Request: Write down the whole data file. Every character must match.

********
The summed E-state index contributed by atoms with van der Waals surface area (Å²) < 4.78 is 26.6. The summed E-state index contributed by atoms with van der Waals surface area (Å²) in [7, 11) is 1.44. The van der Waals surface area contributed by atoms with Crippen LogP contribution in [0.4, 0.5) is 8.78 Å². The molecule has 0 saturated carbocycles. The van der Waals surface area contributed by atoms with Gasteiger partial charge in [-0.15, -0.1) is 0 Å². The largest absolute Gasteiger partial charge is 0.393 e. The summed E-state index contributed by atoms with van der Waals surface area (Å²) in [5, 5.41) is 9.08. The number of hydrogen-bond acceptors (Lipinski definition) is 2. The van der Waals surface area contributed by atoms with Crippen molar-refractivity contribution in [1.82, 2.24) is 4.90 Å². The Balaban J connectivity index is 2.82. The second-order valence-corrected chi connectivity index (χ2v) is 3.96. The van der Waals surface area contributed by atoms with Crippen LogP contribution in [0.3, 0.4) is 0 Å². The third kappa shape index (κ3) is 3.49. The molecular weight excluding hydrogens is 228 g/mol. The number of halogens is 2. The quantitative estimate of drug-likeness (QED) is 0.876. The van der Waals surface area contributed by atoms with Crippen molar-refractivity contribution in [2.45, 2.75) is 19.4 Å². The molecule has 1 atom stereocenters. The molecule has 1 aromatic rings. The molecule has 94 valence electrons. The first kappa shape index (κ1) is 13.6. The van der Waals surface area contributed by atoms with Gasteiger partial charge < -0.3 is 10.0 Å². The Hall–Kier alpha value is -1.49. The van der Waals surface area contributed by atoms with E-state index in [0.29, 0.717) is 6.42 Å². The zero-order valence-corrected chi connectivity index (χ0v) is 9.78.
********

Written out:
The summed E-state index contributed by atoms with van der Waals surface area (Å²) < 4.78 is 26.6. The summed E-state index contributed by atoms with van der Waals surface area (Å²) in [7, 11) is 1.44. The van der Waals surface area contributed by atoms with Crippen LogP contribution in [0.4, 0.5) is 8.78 Å². The molecule has 0 saturated carbocycles. The van der Waals surface area contributed by atoms with Gasteiger partial charge in [-0.15, -0.1) is 0 Å². The largest absolute Gasteiger partial charge is 0.393 e. The summed E-state index contributed by atoms with van der Waals surface area (Å²) in [5, 5.41) is 9.08. The number of hydrogen-bond acceptors (Lipinski definition) is 2. The van der Waals surface area contributed by atoms with Crippen molar-refractivity contribution in [1.82, 2.24) is 4.90 Å². The Balaban J connectivity index is 2.82. The second-order valence-corrected chi connectivity index (χ2v) is 3.96. The van der Waals surface area contributed by atoms with Crippen LogP contribution in [0.3, 0.4) is 0 Å². The third kappa shape index (κ3) is 3.49. The molecular weight excluding hydrogens is 228 g/mol. The number of halogens is 2. The quantitative estimate of drug-likeness (QED) is 0.876. The van der Waals surface area contributed by atoms with Crippen molar-refractivity contribution in [2.45, 2.75) is 19.4 Å². The molecule has 1 atom stereocenters. The molecule has 1 aromatic rings. The molecule has 94 valence electrons. The first kappa shape index (κ1) is 13.6. The van der Waals surface area contributed by atoms with Gasteiger partial charge < -0.3 is 10.0 Å². The Hall–Kier alpha value is -1.49. The van der Waals surface area contributed by atoms with E-state index in [0.29, 0.717) is 6.42 Å². The zero-order valence-corrected chi connectivity index (χ0v) is 9.78.